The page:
With network research-and-development expenses down 7% year-on-year, to €703 million ($783 million), Nokia said it would respond to the latest setbacks by increasing its investments in 5G technology.

Investors, however, may have been alarmed by his guidance on the timing of a recovery. "We have challenges in the early stages of 5G but we expect progressive improvements and to be in a much stronger position in 2021," Suri told reporters.

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Despite the headwinds, Suri said he was "confident" Nokia had the right strategy and that its ability to provide the full gamut of core, fixed and mobile products to service providers -- something Ericsson cannot offer without partnerships -- would ultimately pay off.

He also drew attention to a much better performance at the fledgling Enterprise business, which sells network products and services to customers in a range of industries. Sales at that were up 30% year-on-year, to €333 million ($371 million).

Nokia's software business, which develops 5G core network products along with business and operational support systems, was another bright spot. Revenues at that unit rose 9%, to €677 million ($754 million), while operating profits more than doubled, to €156 million ($174 million).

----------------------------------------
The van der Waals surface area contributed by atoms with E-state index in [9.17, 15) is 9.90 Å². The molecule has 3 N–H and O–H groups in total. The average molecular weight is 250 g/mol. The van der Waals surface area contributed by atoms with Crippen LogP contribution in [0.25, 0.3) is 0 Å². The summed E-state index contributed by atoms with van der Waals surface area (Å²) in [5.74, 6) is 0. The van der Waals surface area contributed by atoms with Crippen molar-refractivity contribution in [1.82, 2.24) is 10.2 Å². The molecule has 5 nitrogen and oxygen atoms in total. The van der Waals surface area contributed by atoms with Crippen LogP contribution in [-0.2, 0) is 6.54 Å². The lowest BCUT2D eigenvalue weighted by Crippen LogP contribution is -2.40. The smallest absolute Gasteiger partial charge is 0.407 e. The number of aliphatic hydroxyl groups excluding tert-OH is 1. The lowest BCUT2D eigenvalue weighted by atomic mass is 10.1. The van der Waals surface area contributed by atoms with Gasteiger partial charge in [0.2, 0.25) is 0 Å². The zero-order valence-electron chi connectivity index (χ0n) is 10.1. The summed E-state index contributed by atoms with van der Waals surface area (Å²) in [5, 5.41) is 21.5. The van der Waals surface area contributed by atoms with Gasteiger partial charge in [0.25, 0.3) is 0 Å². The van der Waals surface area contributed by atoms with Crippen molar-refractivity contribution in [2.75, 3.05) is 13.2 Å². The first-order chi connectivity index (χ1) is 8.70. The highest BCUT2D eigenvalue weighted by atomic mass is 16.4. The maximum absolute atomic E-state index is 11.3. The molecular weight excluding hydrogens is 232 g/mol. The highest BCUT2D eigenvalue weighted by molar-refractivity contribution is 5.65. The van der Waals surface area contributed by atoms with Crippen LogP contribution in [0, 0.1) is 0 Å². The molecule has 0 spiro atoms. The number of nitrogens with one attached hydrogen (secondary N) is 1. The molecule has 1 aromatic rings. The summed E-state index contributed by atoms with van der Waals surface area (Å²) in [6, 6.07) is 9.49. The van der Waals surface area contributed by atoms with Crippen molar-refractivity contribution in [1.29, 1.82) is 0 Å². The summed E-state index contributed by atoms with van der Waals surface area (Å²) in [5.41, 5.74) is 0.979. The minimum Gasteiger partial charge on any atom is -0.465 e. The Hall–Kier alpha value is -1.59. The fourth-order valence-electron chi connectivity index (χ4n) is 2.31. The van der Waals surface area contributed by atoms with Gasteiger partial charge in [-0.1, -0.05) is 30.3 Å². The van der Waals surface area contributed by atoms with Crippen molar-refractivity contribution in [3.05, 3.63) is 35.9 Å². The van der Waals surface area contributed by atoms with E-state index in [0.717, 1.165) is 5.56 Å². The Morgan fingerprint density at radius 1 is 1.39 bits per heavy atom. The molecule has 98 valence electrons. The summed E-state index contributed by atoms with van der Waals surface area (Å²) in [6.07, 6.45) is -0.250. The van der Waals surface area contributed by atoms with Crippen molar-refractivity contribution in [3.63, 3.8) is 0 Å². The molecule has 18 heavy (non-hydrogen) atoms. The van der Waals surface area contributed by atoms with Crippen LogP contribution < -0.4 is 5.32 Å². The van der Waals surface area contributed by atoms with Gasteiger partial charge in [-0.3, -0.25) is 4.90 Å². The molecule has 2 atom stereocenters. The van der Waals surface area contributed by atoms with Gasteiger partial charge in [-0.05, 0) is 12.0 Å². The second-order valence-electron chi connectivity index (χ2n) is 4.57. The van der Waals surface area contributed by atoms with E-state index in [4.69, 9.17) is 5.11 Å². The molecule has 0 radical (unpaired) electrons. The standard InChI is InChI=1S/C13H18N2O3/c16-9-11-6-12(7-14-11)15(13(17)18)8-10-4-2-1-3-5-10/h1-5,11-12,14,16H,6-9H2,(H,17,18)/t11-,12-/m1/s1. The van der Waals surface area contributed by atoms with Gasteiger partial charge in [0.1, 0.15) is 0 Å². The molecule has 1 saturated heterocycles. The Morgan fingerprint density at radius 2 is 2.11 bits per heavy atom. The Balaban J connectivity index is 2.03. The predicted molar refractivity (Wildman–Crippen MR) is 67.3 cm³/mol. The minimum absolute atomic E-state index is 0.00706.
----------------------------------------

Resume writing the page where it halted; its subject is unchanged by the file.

For all the focus on 5G, mobile access was not the worst-performing part of networks, with sales of fixed access products down 7% year-on-year, to €466 million ($519 million), and revenues generated by optical equipment falling 5%, to €390 million ($435 million).

IP routing remained strong, reporting 17% growth in third-quarter sales, to €716 million ($798 million), compared with the year-earlier period.

The small but highly profitable technology division -- which licenses Nokia's brand and intellectual property to phone makers -- also turned in a healthy performance. Sales were up 2% year-on-year, to €358 million ($399 million), and operating profits rose 1%, to €294 million ($328 million).

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— Iain Morris, International Editor, Light Reading

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About the Author(s)

Iain Morris

International Editor, Light Reading

Iain Morris joined Light Reading as News Editor at the start of 2015 -- and we mean, right at the start. His friends and family were still singing Auld Lang Syne as Iain started sourcing New Year's Eve UK mobile network congestion statistics. Prior to boosting Light Reading's UK-based editorial team numbers (he is based in London, south of the river), Iain was a successful freelance writer and editor who had been covering the telecoms sector for the past 15 years. His work has appeared in publications including The Economist (classy!) and The Observer, besides a variety of trade and business journals. He was previously the lead telecoms analyst for the Economist Intelligence Unit, and before that worked as a features editor at Telecommunications magazine. Iain started out in telecoms as an editor at consulting and market-research company Analysys (now Analysys Mason).